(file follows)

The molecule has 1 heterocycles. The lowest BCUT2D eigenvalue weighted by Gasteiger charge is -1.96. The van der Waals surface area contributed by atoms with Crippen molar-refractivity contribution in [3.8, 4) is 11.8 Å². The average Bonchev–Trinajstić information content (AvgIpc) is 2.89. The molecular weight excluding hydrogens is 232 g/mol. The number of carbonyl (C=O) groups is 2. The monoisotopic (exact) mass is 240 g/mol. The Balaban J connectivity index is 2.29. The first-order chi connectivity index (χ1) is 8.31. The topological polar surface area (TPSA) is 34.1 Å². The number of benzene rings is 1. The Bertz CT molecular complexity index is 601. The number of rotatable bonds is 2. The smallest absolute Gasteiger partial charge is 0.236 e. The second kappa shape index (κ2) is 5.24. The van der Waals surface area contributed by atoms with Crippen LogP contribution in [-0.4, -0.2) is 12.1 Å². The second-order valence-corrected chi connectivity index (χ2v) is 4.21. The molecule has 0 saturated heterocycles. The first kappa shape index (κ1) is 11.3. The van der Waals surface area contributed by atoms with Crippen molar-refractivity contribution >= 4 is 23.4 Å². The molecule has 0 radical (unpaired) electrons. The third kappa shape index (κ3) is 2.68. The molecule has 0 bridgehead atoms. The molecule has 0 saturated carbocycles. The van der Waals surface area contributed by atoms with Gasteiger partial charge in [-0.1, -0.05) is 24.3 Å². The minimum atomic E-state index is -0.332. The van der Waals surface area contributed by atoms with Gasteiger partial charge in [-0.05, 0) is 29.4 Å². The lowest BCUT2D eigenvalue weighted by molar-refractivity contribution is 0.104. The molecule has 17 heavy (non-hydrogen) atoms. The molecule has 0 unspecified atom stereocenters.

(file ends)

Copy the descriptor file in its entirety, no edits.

The molecule has 1 heterocycles. The lowest BCUT2D eigenvalue weighted by Gasteiger charge is -1.96. The van der Waals surface area contributed by atoms with Crippen molar-refractivity contribution in [3.8, 4) is 11.8 Å². The average Bonchev–Trinajstić information content (AvgIpc) is 2.89. The molecular weight excluding hydrogens is 232 g/mol. The number of carbonyl (C=O) groups is 2. The monoisotopic (exact) mass is 240 g/mol. The Balaban J connectivity index is 2.29. The first-order chi connectivity index (χ1) is 8.31. The topological polar surface area (TPSA) is 34.1 Å². The number of benzene rings is 1. The Bertz CT molecular complexity index is 601. The number of rotatable bonds is 2. The smallest absolute Gasteiger partial charge is 0.236 e. The second kappa shape index (κ2) is 5.24. The van der Waals surface area contributed by atoms with Crippen LogP contribution in [-0.4, -0.2) is 12.1 Å². The second-order valence-corrected chi connectivity index (χ2v) is 4.21. The molecule has 0 saturated heterocycles. The first kappa shape index (κ1) is 11.3. The van der Waals surface area contributed by atoms with Crippen molar-refractivity contribution >= 4 is 23.4 Å². The molecule has 0 radical (unpaired) electrons. The third kappa shape index (κ3) is 2.68. The molecule has 0 bridgehead atoms. The molecule has 0 saturated carbocycles. The van der Waals surface area contributed by atoms with Gasteiger partial charge in [-0.1, -0.05) is 24.3 Å². The minimum atomic E-state index is -0.332. The van der Waals surface area contributed by atoms with Gasteiger partial charge in [-0.05, 0) is 29.4 Å². The lowest BCUT2D eigenvalue weighted by molar-refractivity contribution is 0.104. The molecule has 17 heavy (non-hydrogen) atoms. The molecule has 0 unspecified atom stereocenters.